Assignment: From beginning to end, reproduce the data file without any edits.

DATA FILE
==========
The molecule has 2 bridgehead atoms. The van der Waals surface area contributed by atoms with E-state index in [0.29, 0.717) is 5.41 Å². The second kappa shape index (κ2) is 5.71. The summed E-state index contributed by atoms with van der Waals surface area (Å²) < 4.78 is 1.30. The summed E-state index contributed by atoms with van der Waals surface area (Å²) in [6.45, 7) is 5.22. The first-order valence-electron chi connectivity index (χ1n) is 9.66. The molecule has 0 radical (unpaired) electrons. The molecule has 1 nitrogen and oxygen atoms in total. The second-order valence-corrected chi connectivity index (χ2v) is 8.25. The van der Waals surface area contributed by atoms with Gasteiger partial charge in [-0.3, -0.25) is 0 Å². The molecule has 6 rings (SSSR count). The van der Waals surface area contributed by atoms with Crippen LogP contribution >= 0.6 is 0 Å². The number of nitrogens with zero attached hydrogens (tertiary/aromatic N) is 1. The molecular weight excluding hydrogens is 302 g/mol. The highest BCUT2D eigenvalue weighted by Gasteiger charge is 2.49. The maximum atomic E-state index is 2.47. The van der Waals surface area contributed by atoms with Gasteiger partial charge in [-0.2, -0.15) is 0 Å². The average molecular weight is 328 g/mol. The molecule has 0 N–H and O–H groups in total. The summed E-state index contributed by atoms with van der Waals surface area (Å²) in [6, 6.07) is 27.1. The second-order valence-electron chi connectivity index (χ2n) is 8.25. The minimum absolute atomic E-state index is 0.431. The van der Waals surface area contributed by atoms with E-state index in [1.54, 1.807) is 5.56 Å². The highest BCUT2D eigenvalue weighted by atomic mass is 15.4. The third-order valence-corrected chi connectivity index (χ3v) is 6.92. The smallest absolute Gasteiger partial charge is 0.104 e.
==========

The molecule has 2 bridgehead atoms. The van der Waals surface area contributed by atoms with E-state index in [0.29, 0.717) is 5.41 Å². The second kappa shape index (κ2) is 5.71. The summed E-state index contributed by atoms with van der Waals surface area (Å²) < 4.78 is 1.30. The summed E-state index contributed by atoms with van der Waals surface area (Å²) in [6.45, 7) is 5.22. The first-order valence-electron chi connectivity index (χ1n) is 9.66. The molecule has 0 radical (unpaired) electrons. The molecule has 1 nitrogen and oxygen atoms in total. The second-order valence-corrected chi connectivity index (χ2v) is 8.25. The van der Waals surface area contributed by atoms with Gasteiger partial charge in [-0.3, -0.25) is 0 Å². The molecule has 6 rings (SSSR count). The van der Waals surface area contributed by atoms with Crippen LogP contribution >= 0.6 is 0 Å². The number of nitrogens with zero attached hydrogens (tertiary/aromatic N) is 1. The molecular weight excluding hydrogens is 302 g/mol. The highest BCUT2D eigenvalue weighted by Gasteiger charge is 2.49. The maximum atomic E-state index is 2.47. The van der Waals surface area contributed by atoms with Gasteiger partial charge in [-0.2, -0.15) is 0 Å². The average molecular weight is 328 g/mol. The molecule has 0 N–H and O–H groups in total. The summed E-state index contributed by atoms with van der Waals surface area (Å²) in [6, 6.07) is 27.1. The second-order valence-electron chi connectivity index (χ2n) is 8.25. The minimum absolute atomic E-state index is 0.431. The van der Waals surface area contributed by atoms with E-state index in [1.54, 1.807) is 5.56 Å². The highest BCUT2D eigenvalue weighted by atomic mass is 15.4. The third-order valence-corrected chi connectivity index (χ3v) is 6.92. The smallest absolute Gasteiger partial charge is 0.104 e.